Antipsychotic switching for people with schizophrenia who have neuroleptic-induced weight or metabolic problems
Editorial Group: Cochrane Schizophrenia Group
Published Online: 8 DEC 2010
Assessed as up-to-date: 26 FEB 2008
Copyright © 2013 The Cochrane Collaboration. Published by John Wiley & Sons, Ltd.
How to Cite
Mukundan A, Faulkner G, Cohn T, Remington G. Antipsychotic switching for people with schizophrenia who have neuroleptic-induced weight or metabolic problems. Cochrane Database of Systematic Reviews 2010, Issue 12. Art. No.: CD006629. DOI: 10.1002/14651858.CD006629.pub2.
- Publication Status: Edited (no change to conclusions)
- Published Online: 8 DEC 2010
Weight gain is common for people with schizophrenia and this has serious implications for a patient's health and well being. Switching strategies have been recommended as a management option.
To determine the effects of antipsychotic medication switching as a strategy for reducing or preventing weight gain and metabolic problems in people with schizophrenia.
We searched key databases and the Cochrane Schizophrenia Group's trials register (January 2005 and June 2007), reference sections within relevant papers and contacted the first author of each relevant study and other experts to collect further information.
We updated this search November 2012 and added 167 new trials to the awaiting classification section.
All clinical randomised controlled trials comparing switching of antipsychotic medication as an intervention for antipsychotic induced weight gain and metabolic problems with continuation of medication and/or other weight loss treatments (pharmacological and non pharmacological) in people with schizophrenia or schizophrenia-like illnesses.
Data collection and analysis
Studies were reliably selected, quality assessed and data extracted. For dichotomous data we calculated risk ratio (RR) and their 95% confidence intervals (CI) on an intention-to-treat basis, based on a fixed-effect model. The primary outcome measures were weight loss, metabolic syndrome, relapse and general mental state.
We included four studies for the review with a total of 636 participants. All except one study had a duration of 26 weeks or less. There was a mean weight loss of 1.94 kg (2 RCT, n = 287, CI -3.9 to 0.08) when switched to aripiprazole or quetiapine from olanzapine. BMI also decreased when switched to quetiapine (1 RCT, n = 129, MD -0.52 CI -1.26 to 0.22) and aripiprazole (1 RCT, n = 173, RR 0.28 CI 0.13 to 0.57) from olanzapine.
Fasting blood glucose showed a significant decrease when switched to aripiprazole or quetiapine from olanzapine. (2 RCT, MD -2.53 n = 280 CI -2.94 to -2.11). One RCT also showed a favourable lipid profile when switched to aripiprazole but these measures were reported as percentage changes, rather than means with standard deviation.
People are less likely to leave the study early if they remain on olanzapine compared to switching to quetiapine or aripiprazole.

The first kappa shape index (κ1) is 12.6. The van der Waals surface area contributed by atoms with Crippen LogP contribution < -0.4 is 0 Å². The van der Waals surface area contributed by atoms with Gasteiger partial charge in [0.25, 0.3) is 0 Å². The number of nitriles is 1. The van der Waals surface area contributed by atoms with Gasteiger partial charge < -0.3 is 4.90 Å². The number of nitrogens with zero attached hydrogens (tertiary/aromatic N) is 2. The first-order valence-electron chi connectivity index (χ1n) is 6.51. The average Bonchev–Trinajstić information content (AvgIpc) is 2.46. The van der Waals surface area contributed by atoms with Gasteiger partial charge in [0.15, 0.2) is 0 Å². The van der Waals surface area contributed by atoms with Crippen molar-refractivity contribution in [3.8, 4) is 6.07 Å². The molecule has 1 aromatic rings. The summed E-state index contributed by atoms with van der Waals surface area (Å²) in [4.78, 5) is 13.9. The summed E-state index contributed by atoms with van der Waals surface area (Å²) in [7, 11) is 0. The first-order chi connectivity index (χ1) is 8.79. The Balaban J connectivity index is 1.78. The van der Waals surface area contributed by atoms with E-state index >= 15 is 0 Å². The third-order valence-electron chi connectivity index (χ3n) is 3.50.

There was no significant difference in outcomes of mental state, global state, and adverse events between groups which switched medications and those that remained on previous medication. Three different switching strategies were compared and no strategy was found to be superior to the others for outcomes of weight gain, mental state and global state.
Evidence from this review suggests that switching antipsychotic medication to one with lesser potential for causing weight gain or metabolic problems could be an effective way to manage these side effects, but the data were weak due to the limited number of trials in this area and small sample sizes. Poor reporting of data also hindered using some trials and outcomes. There was no difference in mental state, global state and other treatment related adverse events between switching to another medication and continuing on the previous one. When the three switching strategies were compared none of them had an advantage over the others in their effects on the primary outcomes considered in this review. Better designed trials with adequate power would provide more convincing evidence for using medication switching as an intervention strategy.
Note: the 167 citations in the awaiting classification section of the review may alter the conclusions of the review once assessed.
Plain language summary
Can changing antipsychotic medication improve side effects like increases in weight, blood sugar and cholesterol?
Weight gain is common among people with schizophrenia. The medication commonly used to treat schizophrenia may cause substantial weight gain. This weight gain could be treated through lifestyle interventions that increase physical activity or change diet; or through using other forms of medication that might help with weight loss. However, an easier alternative might be changing the antipsychotic medication to one that causes less weight gain. This review examines evidence for this possibility. Switching antipsychotic medication did show some reduction in weight and also contributed broader health benefits such as reducing fasting blood glucose. Notably, there were no significant difference in outcomes of mental state, global state and adverse events between groups which switched medications and those that remained on previous medication.